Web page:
And you can decide whether to show the individual kstats, or whether to show an aggregate over all the kstats.

So, the following chart is generated by selecting cpu:0:sys from the tree, checking all instances, and asking for an aggregated, stacked chart of the cpu_nsec_idle, cpu_nsec_user, and cpu_nsec_kernel statistics, showing the relative proportions of user, system, and idle time on my system.

(If you're interested, the spike of user activity at about 21:19 is a build running; the huge splodge of kernel time just after 21:27 is VirtualBox starting up a VM.)

Tuesday, September 08, 2009

Everything Virtual

Virtualization is one of those hot IT topics, but the reality is that - in the general sense - virtualization has been around for what seems like forever.

I define virtualization as the abstraction of logical resources away from physical resources.

For example, NFS (the Network File System) allows you to access your data from any system, not just the one that happens to be physically connected to the disks on which the data is stored.

The X Window System allows you to display applications on a different host to the one where they might be running.

VNC (Virtual Network Computing) is one of many technologies that allow you to access a complete desktop on a different system to that where it's running.

The various types of Virtual Desktops supported by X11 window managers allow you to manage and display applications independently of the physical screen that you may be sitting in front of.

Solaris Zones allow you to construct an operating system instance that, while in any particular instantiation is locked to a piece of hardware, is logically distinct. It's relatively trivial to pack up a Zone, redeploy it on new hardware, and the application layer doesn't notice. Again, a level of abstraction from the physical.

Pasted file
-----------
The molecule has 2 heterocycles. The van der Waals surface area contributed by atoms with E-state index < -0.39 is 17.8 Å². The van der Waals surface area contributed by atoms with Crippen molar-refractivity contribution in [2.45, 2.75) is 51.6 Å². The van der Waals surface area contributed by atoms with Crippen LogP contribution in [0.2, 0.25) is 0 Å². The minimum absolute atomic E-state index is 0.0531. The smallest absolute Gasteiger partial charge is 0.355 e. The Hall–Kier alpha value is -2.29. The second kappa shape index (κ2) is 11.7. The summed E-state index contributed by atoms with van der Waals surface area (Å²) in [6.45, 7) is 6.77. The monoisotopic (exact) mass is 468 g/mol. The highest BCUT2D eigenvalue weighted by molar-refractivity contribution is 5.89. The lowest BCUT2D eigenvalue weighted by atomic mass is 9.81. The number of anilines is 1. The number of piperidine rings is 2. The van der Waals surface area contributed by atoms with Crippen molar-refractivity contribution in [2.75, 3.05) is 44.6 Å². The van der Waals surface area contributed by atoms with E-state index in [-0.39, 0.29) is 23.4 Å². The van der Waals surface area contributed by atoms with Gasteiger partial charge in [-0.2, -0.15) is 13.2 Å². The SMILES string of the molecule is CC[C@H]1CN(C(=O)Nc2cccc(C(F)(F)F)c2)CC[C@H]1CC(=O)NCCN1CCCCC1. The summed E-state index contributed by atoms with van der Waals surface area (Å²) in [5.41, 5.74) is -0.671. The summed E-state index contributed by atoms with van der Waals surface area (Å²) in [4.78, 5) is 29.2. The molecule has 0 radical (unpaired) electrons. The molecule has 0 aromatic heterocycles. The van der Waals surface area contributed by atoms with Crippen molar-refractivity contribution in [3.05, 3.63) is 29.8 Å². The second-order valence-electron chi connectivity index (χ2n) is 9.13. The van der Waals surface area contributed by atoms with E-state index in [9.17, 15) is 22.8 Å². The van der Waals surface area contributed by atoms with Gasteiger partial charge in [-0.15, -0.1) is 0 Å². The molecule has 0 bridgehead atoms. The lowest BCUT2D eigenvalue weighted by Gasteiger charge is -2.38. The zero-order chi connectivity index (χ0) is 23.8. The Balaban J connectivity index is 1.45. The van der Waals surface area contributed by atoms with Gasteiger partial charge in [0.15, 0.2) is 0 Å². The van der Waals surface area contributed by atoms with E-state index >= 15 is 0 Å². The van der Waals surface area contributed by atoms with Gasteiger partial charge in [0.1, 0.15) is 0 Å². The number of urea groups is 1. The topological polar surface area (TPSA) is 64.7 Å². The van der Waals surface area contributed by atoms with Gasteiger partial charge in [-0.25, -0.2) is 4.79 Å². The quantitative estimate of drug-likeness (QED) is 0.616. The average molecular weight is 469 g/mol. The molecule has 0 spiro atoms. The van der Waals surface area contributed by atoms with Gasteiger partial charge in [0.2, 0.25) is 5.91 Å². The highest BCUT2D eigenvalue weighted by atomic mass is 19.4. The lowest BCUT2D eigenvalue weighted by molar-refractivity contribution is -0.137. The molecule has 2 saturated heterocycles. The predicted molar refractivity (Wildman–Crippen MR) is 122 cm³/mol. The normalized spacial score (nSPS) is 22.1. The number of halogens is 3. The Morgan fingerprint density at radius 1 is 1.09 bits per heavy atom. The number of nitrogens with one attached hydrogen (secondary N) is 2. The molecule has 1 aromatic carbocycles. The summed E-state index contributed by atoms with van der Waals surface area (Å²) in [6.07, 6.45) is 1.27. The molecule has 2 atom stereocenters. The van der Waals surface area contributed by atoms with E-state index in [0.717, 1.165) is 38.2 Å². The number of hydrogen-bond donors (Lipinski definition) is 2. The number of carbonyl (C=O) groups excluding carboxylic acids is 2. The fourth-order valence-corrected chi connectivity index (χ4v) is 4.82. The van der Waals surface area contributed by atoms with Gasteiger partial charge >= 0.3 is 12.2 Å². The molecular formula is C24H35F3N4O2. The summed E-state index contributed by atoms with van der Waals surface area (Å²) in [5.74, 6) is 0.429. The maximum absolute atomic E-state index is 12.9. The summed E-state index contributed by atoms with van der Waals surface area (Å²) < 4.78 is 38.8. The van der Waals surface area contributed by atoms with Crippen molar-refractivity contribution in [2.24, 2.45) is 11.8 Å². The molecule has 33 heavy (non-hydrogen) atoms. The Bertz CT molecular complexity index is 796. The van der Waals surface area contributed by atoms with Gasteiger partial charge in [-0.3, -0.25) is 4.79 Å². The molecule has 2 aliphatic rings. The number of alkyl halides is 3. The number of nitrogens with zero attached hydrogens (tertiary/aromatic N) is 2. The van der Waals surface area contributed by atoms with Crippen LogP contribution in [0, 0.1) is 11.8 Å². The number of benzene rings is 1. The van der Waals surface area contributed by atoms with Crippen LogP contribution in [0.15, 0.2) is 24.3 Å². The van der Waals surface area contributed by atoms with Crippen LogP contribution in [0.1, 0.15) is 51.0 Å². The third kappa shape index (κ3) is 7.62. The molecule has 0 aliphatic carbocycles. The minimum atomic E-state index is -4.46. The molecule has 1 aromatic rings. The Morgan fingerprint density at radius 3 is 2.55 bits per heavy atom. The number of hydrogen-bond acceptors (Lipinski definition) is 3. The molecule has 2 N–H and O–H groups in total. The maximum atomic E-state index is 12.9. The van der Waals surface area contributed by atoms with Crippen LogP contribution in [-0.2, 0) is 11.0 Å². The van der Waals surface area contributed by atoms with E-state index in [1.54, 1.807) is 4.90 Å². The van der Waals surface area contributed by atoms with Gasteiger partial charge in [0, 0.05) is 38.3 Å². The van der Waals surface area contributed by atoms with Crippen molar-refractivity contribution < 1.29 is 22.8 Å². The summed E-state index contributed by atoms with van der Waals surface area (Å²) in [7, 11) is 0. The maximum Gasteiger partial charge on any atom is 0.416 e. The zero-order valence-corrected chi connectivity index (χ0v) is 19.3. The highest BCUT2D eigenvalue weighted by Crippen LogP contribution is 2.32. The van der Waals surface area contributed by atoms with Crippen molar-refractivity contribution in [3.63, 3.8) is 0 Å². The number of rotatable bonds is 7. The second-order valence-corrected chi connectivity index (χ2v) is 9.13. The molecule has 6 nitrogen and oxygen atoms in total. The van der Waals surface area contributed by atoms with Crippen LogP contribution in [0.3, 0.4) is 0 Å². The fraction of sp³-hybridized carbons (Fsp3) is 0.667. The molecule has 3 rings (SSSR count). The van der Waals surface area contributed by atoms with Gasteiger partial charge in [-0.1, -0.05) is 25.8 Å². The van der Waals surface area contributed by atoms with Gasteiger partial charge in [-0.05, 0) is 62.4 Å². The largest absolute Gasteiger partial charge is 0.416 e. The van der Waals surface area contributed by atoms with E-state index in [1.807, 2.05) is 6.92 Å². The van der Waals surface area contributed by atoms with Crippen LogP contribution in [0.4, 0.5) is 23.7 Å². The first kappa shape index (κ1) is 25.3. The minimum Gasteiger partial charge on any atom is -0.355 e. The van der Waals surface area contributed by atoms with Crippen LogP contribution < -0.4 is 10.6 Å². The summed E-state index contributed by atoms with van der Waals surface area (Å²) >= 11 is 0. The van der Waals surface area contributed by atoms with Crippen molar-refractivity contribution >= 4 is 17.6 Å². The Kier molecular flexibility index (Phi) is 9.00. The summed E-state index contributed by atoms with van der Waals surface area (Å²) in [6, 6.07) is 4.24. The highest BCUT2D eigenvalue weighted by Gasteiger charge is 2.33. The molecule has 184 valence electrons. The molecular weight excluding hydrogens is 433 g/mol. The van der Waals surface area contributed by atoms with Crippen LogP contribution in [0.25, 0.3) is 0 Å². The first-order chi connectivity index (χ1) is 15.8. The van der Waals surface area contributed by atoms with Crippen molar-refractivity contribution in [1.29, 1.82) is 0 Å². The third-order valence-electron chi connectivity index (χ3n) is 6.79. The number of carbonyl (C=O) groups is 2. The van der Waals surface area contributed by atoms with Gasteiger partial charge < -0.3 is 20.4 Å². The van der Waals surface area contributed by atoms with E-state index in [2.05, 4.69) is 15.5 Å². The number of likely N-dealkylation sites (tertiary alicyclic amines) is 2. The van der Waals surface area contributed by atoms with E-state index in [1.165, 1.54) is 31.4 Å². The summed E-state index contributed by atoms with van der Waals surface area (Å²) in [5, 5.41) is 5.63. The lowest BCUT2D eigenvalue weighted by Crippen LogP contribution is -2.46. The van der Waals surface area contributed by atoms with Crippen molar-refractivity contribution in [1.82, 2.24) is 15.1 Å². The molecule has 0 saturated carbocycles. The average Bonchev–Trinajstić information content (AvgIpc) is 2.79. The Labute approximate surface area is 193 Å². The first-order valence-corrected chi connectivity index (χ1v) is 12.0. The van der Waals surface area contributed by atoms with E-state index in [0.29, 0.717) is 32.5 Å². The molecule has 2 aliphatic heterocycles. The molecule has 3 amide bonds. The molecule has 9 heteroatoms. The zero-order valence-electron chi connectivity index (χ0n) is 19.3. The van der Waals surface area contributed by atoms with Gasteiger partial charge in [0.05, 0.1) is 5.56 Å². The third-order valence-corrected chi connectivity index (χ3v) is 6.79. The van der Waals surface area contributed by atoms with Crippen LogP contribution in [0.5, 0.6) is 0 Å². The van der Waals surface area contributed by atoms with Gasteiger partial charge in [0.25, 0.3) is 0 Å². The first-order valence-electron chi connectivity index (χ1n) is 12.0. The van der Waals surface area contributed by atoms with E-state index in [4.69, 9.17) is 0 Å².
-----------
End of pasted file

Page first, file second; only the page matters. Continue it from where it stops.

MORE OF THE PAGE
Interestingly, the current virtualization fad doesn't quite work the way you would expect based on the definition I started with. Looking at the various virtual machine technologies currently in vogue, while the virtual machines are abstract from the underlying hardware, the abstraction that's presented to the user is that of physical systems. This doesn't introduce anything new, it just gives us the same old IT infrastructure we've always had, just replicated one layer up in the stack. Useful, but not revolutionary.

And the cloud doesn't really change that, because all you're getting with a cloud is an extra layer (and a whole new charging model) underneath your virtualization layer. Everything may be virtual, but in many cases all we're doing is finding new ways to implement the physical.

Wednesday, September 02, 2009

xfce-taskmanager on Solaris

XFCE has a little task manager application. It's not top or prstat, but it's reasonably lightweight and integrated.

(It also allows you to click on a column heading to sort. That's one of the things that JProc does as well and that you take for granted in a graphical application.)

The original task manager was linux-specific, and the way it wandered through /proc was never going to work on Solaris. But it was easy enough to produce a Solaris version that seems to work well enough for me. Source here.